Using Poetry to manage Python dependencies and virtual environments is much easier than the traditional
requirements.txt and other tools. When you want to release your package and make it available on PyPI, Poetry also lets you avoid the need to use the standard Python
setup.py files, so it's much simpler and less confusing. If you'd like a brief introduction to Poetry, I'd recommend this article: Five Minute Introduction: Poetry.
When I released my first PyPI package, Randalyze, I had some problems finding practical instructions on how to use Poetry to handle the configuration and release process. In case you're having the same problems, here's how I did it.
The Steps You Need To Take
You'll need to start with a Python project that uses Poetry, and has a valid
pyproject.toml file. If your project doesn't use Poetry yet, use the
poetry init command to fix that. Open the
pyproject.toml file, and make sure that the following fields are populated:
[tool.poetry] section, make sure that the following values are populated:
If you have an article or web site about the package, add an entry or two in the
Once you've done this, create accounts on each of the following sites:
- Test PyPI - This is a test version of PyPI where you can experiment with things before you upload to the publically-accessible PyPI.
You might want to use the same user name for both sites, but you don't have to.
Starting with the Test PyPI site, once you've created your account, you're going to need to go to the Account Settings page and create an API Token. The token needs a scope of "All projects". Once it's been generated (it's in the format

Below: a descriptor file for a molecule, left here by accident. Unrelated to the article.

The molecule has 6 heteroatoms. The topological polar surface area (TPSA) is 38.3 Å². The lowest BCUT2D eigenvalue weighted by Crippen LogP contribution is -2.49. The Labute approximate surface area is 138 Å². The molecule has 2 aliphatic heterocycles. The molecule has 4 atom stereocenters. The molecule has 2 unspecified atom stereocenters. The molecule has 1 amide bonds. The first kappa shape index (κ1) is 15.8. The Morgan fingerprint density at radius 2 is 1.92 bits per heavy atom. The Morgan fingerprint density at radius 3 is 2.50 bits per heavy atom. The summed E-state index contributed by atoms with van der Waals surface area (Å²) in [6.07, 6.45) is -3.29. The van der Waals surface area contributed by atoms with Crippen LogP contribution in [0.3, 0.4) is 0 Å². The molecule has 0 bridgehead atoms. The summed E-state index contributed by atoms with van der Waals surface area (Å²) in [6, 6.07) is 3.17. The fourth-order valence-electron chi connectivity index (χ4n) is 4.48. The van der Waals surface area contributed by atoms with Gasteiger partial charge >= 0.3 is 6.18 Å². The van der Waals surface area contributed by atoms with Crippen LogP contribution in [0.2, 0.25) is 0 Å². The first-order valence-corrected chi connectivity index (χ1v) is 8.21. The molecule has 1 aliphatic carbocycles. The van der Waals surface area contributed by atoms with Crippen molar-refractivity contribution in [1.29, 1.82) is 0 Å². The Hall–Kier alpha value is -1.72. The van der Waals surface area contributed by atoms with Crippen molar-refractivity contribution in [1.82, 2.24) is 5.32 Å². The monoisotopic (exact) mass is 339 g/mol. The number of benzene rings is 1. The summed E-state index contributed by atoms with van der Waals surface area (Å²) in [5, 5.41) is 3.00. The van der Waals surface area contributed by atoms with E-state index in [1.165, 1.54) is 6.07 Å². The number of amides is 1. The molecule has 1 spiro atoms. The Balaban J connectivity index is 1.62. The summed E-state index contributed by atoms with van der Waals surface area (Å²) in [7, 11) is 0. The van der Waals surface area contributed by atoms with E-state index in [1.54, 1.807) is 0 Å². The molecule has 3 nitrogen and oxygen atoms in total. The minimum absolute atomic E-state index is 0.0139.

pypi-xxxxxxxx), keep it on the the screen - you're going to need it soon.
Now open a terminal in the directory containing your project, or open a Terminal window in PyCharm. Set up a repository for testpypi using the following commands:
poetry config repositories.testpypi https://test.pypi.org/legacy/
poetry config pypi-token.testpypi <API Token>
To make sure that the configuration is correct, use the dry run feature to test it:
poetry publish -r testpypi --build --dry-run
The output of this command should describe the process of building and then publishing your package. It will say that it's publishing the files but don't worry, the
--dry-run option prevents it from actually doing anything.
Once you've got this working, you can delete the
--dry-run option and run the command again to make sure everything gets built and uploaded. The command you need is:
poetry publish -r testpypi --build
Once this has run successfully, go to your account page on test.pypi.org. Click on the Manage button, and you should see that your project has uploaded correctly. Note that if you want to upload it again, you'll need to update the version number in the
Now that you've successfully uploaded your package to the test version of PyPI, it's time to do the same to the real PyPI, so that people can actually download it and use it.
Log into your PyPI account and, as with the test PyPI site, create an API Token with "All Projects" access and leave it on the screen. From the terminal window you used before, or PyCharm's terminal window, configure Poetry to add PyPI as an option using the following commands:
poetry config pypi-token.pypi <API Token>i
You don't need to add PyPI as a repository, as it's Poetry's default. You need to add your API Token though. Run the next command to run a dry run against PyPI - if you don't specify a repository then Poetry assumes you want to use PyPI:
poetry publish --build --dry-run
Again, you should see everything build, unless you haven't changed anything, and then the publishing messages that aren't actually doing anything. To perform a real build and upload, run:
poetry publish --build
Go to your account page on PyPI at https://pypi.org/manage/projects/ and check to ensure your package has uploaded. Once your package is in PyPI, people can download it using pip, so now is a good time to publicize it!
Every time you update your package, all you need to do now is to increase the version number and run:
poetry publish --build
to update PyPI with the latest version